Ethiopia’s attraction as a favorite new destination for foreign investors is fast dissipating as businesses owned by Nigerian billionaire Aliko Dangote and Dutch fruit processors come under attack in growing political unrest.
The government declared a six-month state of emergency Sunday to deal with the violence accompanying protests by ethnic Oromo and Amhara communities that began 11 months ago over dispossession of their land, political marginalization and state repression. The security forces have killed more than 700 people during the demonstrations, according to the Association for Human Rights in Ethiopia. The government says the attacks are being orchestrated by “foreign elements.”
Last year, investors had been touting Ethiopia as a hot new investment destination, lauding the way the government has ramped up infrastructure spending and embraced foreign capital to propel economic growth at the fastest pace on the continent. That appeal is losing its luster as the protests present the biggest challenge to Ethiopia’s ruling coalition since it gained power by force a quarter of a century ago.
“Foreign investors are viewed as parties to the regime’s development agenda and part of the wider international community’s tacit support for Ethiopia in spite of human rights transgressions,” Mark Bohlund, an economist with Bloomberg Intelligence in London, said by e-mail.
“The attacks are likely to have a severe impact on foreign direct investment in the affected areas in the short term and prompt investors to suspend operations indefinitely until security has been restored.”
Dutch-owned Africa Juice BV was set alight last week by a crowd of hundreds in Oromia, the country’s most populous region, which has experienced fatal unrest since November. Another Dutch-owned business, Bishangari Lodge, was burned on Oct. 5. Trucks belonging to Saudi billionaire Mohamed al-Amoudi’s Derba Cement and those of Dangote Cement Plc were damaged as demonstrators blocked roads and stoned vehicles.
Opponents of the government argue that Ethiopia’s economic gains haven’t been matched by increased political freedoms since the ruling party cracked down on the opposition in 2005, after losses in that year’s elections. Critics of the government’s human-rights record, including Amnesty International, cite the strict limits the state has imposed on independent media and its “pervasive violations” of civil political rights.
“The issues that need to be resolved are big, and investors will be wary as to whether the current government will be able to address them,” Jared Jeffrey, a political analyst at NKC Africa Economics, said by e-mail. “The longer it takes for the necessary reforms to be made, the more fragile the state will become and the higher the risk to investors.”
The latest burst of Oromo protests was triggered after about 200 people drowned or were crushed to death in ditches on Oct. 2 when regional authorities forcefully dispersed a protest by a large crowd at an annual cultural festival in Bishoftu, according to AHRE.
Ethiopian Communications Minister Getachew Reda said on Monday that Oromo militants received support from Egypt, without directly accusing the authorities in Cairo of backing the unrest. Egyptian Foreign Ministry spokesman Ahmed Abu Zeid said in an e-mailed statement that his country has “absolute respect for Ethiopia’s sovereignty” and that the two nations were holding “high-level communications.”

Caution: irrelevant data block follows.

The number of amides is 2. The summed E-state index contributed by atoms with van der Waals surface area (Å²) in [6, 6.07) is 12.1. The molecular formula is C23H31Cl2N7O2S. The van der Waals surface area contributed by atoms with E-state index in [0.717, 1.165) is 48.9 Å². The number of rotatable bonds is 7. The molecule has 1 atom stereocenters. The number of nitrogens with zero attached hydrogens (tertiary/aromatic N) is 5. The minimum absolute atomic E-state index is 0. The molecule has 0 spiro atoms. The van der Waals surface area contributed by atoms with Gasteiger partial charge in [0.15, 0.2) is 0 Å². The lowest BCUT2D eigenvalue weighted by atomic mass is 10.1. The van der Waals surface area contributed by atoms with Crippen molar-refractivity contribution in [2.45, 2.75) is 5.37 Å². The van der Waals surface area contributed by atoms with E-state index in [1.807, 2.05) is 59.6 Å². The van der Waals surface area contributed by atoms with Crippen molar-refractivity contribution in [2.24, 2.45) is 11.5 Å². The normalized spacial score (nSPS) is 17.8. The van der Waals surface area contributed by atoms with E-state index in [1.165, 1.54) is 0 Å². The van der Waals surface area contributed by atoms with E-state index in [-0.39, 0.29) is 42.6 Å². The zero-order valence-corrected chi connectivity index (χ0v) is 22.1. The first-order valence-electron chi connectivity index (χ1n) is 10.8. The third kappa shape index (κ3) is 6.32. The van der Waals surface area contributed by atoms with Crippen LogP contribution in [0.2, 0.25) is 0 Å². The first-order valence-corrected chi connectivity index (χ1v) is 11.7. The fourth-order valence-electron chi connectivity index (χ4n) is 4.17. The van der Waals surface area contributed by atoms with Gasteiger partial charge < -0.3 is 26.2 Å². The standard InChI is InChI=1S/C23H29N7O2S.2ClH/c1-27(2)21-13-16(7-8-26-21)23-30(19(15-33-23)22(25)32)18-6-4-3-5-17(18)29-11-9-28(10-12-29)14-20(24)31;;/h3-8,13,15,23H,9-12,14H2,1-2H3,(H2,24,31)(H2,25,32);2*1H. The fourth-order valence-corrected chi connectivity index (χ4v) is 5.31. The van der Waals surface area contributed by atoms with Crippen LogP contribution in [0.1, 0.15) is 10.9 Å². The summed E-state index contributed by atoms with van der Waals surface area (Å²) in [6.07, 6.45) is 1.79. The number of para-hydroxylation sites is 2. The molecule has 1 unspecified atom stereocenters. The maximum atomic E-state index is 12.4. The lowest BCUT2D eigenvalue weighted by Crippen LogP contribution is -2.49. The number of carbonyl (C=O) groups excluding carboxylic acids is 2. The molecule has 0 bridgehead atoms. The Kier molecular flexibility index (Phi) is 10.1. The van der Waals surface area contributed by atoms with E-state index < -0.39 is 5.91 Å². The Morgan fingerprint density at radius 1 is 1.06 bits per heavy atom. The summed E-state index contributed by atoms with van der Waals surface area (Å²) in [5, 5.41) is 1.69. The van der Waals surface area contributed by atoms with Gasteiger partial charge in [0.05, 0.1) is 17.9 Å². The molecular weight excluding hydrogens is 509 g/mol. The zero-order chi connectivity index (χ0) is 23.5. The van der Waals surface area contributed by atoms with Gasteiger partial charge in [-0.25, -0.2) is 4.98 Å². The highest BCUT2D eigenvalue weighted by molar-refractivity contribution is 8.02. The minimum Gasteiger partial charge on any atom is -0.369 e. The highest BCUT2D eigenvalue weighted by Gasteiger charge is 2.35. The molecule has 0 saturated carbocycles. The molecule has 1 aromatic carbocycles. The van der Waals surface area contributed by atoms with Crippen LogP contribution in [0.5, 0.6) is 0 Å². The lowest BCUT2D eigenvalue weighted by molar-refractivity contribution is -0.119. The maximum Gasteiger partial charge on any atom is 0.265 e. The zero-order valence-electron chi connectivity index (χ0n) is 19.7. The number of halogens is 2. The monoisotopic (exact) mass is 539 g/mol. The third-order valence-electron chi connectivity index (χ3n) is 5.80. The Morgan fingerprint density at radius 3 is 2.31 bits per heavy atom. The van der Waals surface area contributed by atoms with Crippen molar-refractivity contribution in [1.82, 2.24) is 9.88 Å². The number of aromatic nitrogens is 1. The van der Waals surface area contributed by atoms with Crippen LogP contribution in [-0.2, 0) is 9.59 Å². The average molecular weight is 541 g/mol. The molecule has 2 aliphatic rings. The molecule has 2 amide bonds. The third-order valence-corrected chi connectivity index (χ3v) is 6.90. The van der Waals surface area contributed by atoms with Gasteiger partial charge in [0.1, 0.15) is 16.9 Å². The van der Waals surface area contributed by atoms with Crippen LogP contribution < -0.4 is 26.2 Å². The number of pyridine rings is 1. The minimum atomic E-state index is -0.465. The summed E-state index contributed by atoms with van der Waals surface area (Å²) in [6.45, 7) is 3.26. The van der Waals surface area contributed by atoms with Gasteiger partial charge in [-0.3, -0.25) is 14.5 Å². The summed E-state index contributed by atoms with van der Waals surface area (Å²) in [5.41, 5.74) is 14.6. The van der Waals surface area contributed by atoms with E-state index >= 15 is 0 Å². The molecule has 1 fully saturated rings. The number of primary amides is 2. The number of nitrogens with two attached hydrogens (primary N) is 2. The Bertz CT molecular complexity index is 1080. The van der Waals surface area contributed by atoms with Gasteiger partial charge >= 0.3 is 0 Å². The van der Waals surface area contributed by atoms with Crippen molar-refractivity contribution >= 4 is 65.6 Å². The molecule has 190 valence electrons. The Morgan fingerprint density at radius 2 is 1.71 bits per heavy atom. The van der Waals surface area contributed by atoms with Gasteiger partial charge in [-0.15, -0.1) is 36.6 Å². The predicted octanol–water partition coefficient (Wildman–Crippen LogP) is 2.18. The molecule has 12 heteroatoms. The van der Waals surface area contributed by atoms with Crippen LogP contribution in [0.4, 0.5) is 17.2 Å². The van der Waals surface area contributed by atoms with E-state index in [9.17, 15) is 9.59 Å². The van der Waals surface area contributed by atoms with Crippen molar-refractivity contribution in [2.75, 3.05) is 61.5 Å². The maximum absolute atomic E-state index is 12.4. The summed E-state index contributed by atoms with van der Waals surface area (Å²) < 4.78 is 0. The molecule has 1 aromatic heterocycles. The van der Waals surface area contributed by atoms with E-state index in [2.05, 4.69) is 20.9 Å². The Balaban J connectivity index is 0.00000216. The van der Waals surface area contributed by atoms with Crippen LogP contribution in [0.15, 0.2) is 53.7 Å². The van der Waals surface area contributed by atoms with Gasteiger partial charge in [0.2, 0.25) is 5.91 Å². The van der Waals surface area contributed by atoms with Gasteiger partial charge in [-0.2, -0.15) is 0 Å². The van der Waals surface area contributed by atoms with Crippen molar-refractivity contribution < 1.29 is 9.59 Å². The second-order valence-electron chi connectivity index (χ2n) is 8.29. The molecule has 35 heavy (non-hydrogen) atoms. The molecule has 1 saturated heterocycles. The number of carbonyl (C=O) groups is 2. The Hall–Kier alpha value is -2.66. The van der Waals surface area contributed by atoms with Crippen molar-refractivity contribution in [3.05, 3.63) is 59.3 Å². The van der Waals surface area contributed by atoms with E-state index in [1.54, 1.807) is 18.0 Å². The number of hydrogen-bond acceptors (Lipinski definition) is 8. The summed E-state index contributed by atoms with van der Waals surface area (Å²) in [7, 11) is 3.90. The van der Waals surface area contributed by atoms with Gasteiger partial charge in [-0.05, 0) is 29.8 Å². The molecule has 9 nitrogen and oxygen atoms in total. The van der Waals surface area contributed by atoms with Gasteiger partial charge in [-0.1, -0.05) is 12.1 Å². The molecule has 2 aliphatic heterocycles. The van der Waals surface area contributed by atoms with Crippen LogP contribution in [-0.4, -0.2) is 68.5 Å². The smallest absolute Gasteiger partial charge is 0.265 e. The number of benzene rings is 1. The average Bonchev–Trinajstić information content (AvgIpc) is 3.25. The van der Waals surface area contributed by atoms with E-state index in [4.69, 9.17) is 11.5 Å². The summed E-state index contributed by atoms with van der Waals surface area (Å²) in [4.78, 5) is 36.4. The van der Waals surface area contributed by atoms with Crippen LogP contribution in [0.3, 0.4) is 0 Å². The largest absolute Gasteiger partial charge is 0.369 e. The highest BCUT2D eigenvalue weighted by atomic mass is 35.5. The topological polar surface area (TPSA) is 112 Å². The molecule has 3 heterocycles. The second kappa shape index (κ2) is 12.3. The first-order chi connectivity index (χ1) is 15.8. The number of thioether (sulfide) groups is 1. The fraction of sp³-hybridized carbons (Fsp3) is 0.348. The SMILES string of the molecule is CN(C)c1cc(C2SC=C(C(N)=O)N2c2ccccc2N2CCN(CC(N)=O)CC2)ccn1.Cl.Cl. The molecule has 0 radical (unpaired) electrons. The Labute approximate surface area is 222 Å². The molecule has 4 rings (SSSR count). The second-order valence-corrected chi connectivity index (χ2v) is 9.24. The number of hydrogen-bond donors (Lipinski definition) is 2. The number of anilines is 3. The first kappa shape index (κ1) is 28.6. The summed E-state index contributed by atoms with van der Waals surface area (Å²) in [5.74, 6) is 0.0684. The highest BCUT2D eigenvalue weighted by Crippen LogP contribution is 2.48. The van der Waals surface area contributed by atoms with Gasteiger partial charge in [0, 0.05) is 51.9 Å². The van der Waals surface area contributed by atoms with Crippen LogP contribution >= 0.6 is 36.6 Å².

Jawar Mohammed, an influential Oromo activist based in the U.S., said businesses that have displaced Oromo or have links to the ruling coalition are being targeted.
“Companies are not attacked on the basis of being foreign or domestic,” he said in an e-mail. “It’s their affiliation with the regime.”
Africa Juice, which is about 200 kilometers (124 miles) southeast of the capital, Addis Ababa, employs more than 2,000 people to process passion fruit for export and produce fruit and vegetables for the domestic market, Chief Executive Officer Harry Van Neer said. The Hague-based company, operating on 1,600 hectares (3,954 acres) after buying the privatized state farms in 2009, has yet to make a decision about its future.
“Once we know details and the situation then we will need to see,” he said. “Two of the three farms suffered extensive damage.”
Bishangari was first attacked on Oct. 3 and protected by elders from the local community, who the company had provided assistance to, said Omar Bagersh, one of the owners. Hundreds of protesters returned over the next two days to completely destroy the popular lodge.
A U.S. citizen died on Oct. 4 on the outskirts of Addis Ababa when protesters threw a rock, according to the U.S. Embassy in Ethiopia.
Citing delays in infrastructure provision and a tax dispute, Israel Chemicals Ltd. announced last week it’s exiting a potash project that had promised to be one of country’s largest mining operations. The government is reassuring investors that it will restore order, said Fitsum Arega, head of the country’s investment commission.
“They are not happy with the situation but they are confident and taking our word that things will be normalized soon,” he said.
Jiangsu Sunshine Group, a Chinese textiles company, demonstrated that confidence by signing a “final agreement” to invest $500 million over four years at a factory in an industrial park in Adama city in Oromia region, Fitsum said.
A Chinese-funded railway going through Adama that connects Addis Ababa with its main port in neighboring Djibouti was opened on Oct. 5, while the Gibe III dam, Africa’s biggest hydropower plant, and also backed by China, began generating electricity a year ago.